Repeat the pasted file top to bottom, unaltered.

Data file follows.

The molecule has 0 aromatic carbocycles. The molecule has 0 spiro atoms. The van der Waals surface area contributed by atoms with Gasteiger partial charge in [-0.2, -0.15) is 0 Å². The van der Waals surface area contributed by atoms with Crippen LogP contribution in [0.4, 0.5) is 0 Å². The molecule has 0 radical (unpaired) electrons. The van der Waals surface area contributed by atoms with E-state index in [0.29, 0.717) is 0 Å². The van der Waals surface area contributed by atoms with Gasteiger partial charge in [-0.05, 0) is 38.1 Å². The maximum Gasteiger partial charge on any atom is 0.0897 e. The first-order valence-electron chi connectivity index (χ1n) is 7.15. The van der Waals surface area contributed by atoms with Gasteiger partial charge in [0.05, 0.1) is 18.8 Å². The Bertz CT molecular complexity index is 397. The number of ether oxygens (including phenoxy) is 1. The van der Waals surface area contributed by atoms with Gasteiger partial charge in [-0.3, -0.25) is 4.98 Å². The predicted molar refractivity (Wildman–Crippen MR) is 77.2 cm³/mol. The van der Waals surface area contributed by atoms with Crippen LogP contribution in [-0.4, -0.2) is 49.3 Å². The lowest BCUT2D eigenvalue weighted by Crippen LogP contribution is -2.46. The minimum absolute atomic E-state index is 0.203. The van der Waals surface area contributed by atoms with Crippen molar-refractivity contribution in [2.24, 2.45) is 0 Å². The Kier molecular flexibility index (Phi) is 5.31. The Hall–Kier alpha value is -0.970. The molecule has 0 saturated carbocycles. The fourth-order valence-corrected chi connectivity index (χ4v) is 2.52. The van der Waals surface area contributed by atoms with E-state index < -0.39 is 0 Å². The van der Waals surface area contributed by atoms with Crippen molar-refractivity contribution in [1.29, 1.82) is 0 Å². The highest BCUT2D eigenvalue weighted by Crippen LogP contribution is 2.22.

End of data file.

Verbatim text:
The molecule has 0 aromatic carbocycles. The molecule has 0 spiro atoms. The van der Waals surface area contributed by atoms with Gasteiger partial charge in [-0.2, -0.15) is 0 Å². The van der Waals surface area contributed by atoms with Crippen LogP contribution in [0.4, 0.5) is 0 Å². The molecule has 0 radical (unpaired) electrons. The van der Waals surface area contributed by atoms with E-state index in [0.29, 0.717) is 0 Å². The van der Waals surface area contributed by atoms with Gasteiger partial charge in [-0.05, 0) is 38.1 Å². The maximum Gasteiger partial charge on any atom is 0.0897 e. The first-order valence-electron chi connectivity index (χ1n) is 7.15. The van der Waals surface area contributed by atoms with Gasteiger partial charge in [0.05, 0.1) is 18.8 Å². The Bertz CT molecular complexity index is 397. The number of ether oxygens (including phenoxy) is 1. The van der Waals surface area contributed by atoms with Gasteiger partial charge in [-0.3, -0.25) is 4.98 Å². The predicted molar refractivity (Wildman–Crippen MR) is 77.2 cm³/mol. The van der Waals surface area contributed by atoms with Crippen LogP contribution in [-0.4, -0.2) is 49.3 Å². The lowest BCUT2D eigenvalue weighted by Crippen LogP contribution is -2.46. The minimum absolute atomic E-state index is 0.203. The van der Waals surface area contributed by atoms with Crippen molar-refractivity contribution in [2.24, 2.45) is 0 Å². The Kier molecular flexibility index (Phi) is 5.31. The Hall–Kier alpha value is -0.970. The molecule has 0 saturated carbocycles. The fourth-order valence-corrected chi connectivity index (χ4v) is 2.52. The van der Waals surface area contributed by atoms with E-state index < -0.39 is 0 Å². The van der Waals surface area contributed by atoms with Crippen molar-refractivity contribution in [1.29, 1.82) is 0 Å². The highest BCUT2D eigenvalue weighted by Crippen LogP contribution is 2.22.